Canadian Foreign Minister Vows ‘Iranium’ Screening Will Take Place

After threats of violence, government says that documentary about Iran’s nuclear ambitions will screen at the National Archives

Days after threats of violence shut down a screening of "Iranium" at Canada's National Library and Archives, the country's Minister of Heritage James Moore vowed Thursday that the documentary film will eventually be shown.

Not only will the documentary about Iran's nuclear ambitions screen, but Moore said the event will take place at the archives as originally planned.

The Iranian Embassy has been blamed by organizers for inciting the protests that forced the police to shut down the screening in the federal building. In addition the embassy reportedly sent a letter to the archives asking it to pull the screening the weekend before the event was supposed to take place.

"Canada does not accept attempts from the Iranian Embassy to dictate what films will and will not be shown in Canada," Moore said in a statement.

In addition to complaints, the archives management grew alarmed after receiving a suspicious package.

In the wake of the decision to close the screening, the Canadian government was initially criticized for bowing to Iranian pressure. However, on Thursday, Moore struck back at the threats of intimidation.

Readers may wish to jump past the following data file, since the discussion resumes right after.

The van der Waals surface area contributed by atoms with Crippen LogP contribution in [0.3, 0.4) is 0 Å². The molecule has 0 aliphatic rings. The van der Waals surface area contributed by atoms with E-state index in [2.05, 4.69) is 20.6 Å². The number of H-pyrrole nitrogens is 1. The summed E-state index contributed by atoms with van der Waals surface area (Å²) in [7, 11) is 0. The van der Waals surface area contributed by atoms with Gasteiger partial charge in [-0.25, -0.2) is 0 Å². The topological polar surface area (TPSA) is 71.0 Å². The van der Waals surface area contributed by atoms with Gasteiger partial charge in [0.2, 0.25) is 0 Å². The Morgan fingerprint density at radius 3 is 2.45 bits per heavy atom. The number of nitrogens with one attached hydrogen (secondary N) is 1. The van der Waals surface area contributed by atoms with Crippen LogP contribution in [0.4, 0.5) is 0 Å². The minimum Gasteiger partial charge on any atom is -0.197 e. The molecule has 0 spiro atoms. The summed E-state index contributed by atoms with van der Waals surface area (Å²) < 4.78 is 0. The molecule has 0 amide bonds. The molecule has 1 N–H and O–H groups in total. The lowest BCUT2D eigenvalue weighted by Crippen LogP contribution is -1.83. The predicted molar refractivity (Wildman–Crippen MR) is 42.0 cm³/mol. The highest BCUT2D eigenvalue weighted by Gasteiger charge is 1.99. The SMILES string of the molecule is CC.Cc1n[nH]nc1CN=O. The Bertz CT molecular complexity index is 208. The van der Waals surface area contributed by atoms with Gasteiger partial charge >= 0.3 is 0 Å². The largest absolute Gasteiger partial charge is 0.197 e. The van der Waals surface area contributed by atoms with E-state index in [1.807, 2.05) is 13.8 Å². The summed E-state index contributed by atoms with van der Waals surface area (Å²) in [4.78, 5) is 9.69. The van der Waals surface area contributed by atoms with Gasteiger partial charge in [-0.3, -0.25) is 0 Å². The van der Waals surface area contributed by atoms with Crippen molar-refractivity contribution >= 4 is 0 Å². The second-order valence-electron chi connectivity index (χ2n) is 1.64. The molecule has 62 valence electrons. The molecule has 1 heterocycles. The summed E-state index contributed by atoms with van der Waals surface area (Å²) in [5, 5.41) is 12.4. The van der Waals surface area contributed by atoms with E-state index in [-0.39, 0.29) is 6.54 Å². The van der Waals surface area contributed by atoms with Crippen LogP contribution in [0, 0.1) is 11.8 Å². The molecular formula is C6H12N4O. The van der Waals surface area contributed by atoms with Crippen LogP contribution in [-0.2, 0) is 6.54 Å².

"This movie will be shown, the agreement will be kept and this movie 'Iranium' will be shown at Library and Archives Canada. We will not be moving it to a different facility, we're not bending to any pressure," Moore added.

The screening had been paid for by a group called the Free Thinking Film Society, who originally criticized the library for capitulating to the threats. However, the filmmakers and the group praised the government's response in the wake of Moore's strong statements.

"The response to the cancelation by senior members of Canada's government, in particular Minister James Moore has been extremely refreshing," Alex Traiman, the film's director, said in a statement.

Narrated by Iranian actress, Shohreh Aghdashloo ("The House of Sand and Fog"), the film features interviews with politicians, Iranian dissidents, and Middle East experts, according a description of the movie provided by the filmmakers.